the agency could impose without a vote from San Francisco residents! Then in February, Google donated $6.8 million to the transit agency to
provide free public transit for low-income children in San
It's interesting that both the local government and Google here were influenced by the protestors, unlike other protests we've seen in the past, who get ignored or even fined.
The Invisible Hand in the USA might as well mean "invisible influence of money on our political reps." Especially when you consider that most corporate spending on elections here is secret information.
Sometimes though, you can see how the money affects the outcome of political process. When a policy gets passes that the majority of the public disagrees with, you can bet it's that "Invisible Hand of Elite Interest" at work:
Consider the Merchant's House Museum in New York City. This historical museum, a historical preservation society,
and thousands of neighborhood residents don't want another "drab on so many
levels" hotel to be built in their neighborhood. The hotel construction
is guaranteed to damage the neighboring museum and put it out of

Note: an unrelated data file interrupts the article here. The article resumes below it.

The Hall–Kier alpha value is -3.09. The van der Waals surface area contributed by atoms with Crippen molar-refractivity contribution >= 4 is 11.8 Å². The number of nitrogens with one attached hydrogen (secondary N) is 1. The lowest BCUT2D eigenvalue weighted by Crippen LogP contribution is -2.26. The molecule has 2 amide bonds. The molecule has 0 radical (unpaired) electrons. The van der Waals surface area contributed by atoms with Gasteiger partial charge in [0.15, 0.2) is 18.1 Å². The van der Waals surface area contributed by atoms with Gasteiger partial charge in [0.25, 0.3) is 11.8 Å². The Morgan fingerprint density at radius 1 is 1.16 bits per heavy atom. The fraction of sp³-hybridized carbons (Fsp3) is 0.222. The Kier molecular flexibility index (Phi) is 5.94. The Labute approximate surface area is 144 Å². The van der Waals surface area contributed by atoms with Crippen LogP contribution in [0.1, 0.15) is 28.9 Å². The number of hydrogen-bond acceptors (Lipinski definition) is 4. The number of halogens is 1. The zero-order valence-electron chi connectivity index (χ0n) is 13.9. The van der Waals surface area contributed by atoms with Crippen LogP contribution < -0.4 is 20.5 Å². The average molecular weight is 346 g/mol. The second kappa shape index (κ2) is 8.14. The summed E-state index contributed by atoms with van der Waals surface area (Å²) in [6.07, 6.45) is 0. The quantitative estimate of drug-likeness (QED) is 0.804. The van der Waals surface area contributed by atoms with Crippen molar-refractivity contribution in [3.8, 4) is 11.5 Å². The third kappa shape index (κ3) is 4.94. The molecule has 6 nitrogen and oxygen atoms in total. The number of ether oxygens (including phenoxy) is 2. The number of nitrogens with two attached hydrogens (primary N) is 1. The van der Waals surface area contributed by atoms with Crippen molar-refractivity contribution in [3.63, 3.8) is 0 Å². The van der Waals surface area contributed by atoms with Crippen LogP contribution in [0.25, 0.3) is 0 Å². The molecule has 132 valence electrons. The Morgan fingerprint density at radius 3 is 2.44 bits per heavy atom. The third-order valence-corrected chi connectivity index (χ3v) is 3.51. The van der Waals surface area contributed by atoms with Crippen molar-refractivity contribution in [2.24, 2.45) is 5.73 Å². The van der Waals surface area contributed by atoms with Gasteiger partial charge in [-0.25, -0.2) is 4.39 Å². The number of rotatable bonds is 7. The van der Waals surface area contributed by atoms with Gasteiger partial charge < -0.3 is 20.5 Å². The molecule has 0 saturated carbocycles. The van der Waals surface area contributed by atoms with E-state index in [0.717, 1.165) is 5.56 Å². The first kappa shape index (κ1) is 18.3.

service for 1 year or more, and require repairs costing $1 million+. We know this because the same thing happened in the 1980s with another for-profit construction project.
Yet the government body responsible, the NYC "Landmarks Preservation
Commission," voted 6-1 to approve the construction with NO guarantees or
compensation to the Merchant House museum. So the hotel makes a huge
profit at the cost of the neighborhood identity, education, and culture.
And the museum might be out of business forever.
The Invisible Hand is said to maximize value and opportunity because market forces guide resources to be used in the most efficient manner. But who's opportunity is being maximized here? Not the local community, that's for sure.